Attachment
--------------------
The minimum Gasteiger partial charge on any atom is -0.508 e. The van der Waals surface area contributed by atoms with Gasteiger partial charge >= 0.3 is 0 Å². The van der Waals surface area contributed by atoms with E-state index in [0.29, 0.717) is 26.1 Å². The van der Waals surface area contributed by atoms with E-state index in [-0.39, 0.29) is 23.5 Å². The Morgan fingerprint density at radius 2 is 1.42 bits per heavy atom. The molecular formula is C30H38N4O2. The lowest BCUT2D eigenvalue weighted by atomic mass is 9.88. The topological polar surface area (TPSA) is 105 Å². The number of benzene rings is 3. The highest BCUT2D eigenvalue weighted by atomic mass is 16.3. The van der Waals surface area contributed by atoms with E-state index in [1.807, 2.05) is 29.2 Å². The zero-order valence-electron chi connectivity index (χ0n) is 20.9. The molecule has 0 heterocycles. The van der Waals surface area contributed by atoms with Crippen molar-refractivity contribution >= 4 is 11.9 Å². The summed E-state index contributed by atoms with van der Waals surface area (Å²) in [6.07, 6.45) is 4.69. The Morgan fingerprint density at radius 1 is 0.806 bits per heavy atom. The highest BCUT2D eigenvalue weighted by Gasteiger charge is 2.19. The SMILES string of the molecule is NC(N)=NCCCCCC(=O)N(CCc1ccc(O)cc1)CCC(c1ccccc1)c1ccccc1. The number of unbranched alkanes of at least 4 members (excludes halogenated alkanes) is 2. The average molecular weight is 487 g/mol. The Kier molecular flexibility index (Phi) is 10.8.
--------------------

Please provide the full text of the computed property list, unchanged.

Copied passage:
The minimum Gasteiger partial charge on any atom is -0.508 e. The van der Waals surface area contributed by atoms with Gasteiger partial charge >= 0.3 is 0 Å². The van der Waals surface area contributed by atoms with E-state index in [0.29, 0.717) is 26.1 Å². The van der Waals surface area contributed by atoms with E-state index in [-0.39, 0.29) is 23.5 Å². The Morgan fingerprint density at radius 2 is 1.42 bits per heavy atom. The molecular formula is C30H38N4O2. The lowest BCUT2D eigenvalue weighted by atomic mass is 9.88. The topological polar surface area (TPSA) is 105 Å². The number of benzene rings is 3. The highest BCUT2D eigenvalue weighted by atomic mass is 16.3. The van der Waals surface area contributed by atoms with E-state index in [1.807, 2.05) is 29.2 Å². The zero-order valence-electron chi connectivity index (χ0n) is 20.9. The molecule has 0 heterocycles. The van der Waals surface area contributed by atoms with Crippen molar-refractivity contribution >= 4 is 11.9 Å². The summed E-state index contributed by atoms with van der Waals surface area (Å²) in [6.07, 6.45) is 4.69. The Morgan fingerprint density at radius 1 is 0.806 bits per heavy atom. The highest BCUT2D eigenvalue weighted by Gasteiger charge is 2.19. The SMILES string of the molecule is NC(N)=NCCCCCC(=O)N(CCc1ccc(O)cc1)CCC(c1ccccc1)c1ccccc1. The number of unbranched alkanes of at least 4 members (excludes halogenated alkanes) is 2. The average molecular weight is 487 g/mol. The Kier molecular flexibility index (Phi) is 10.8.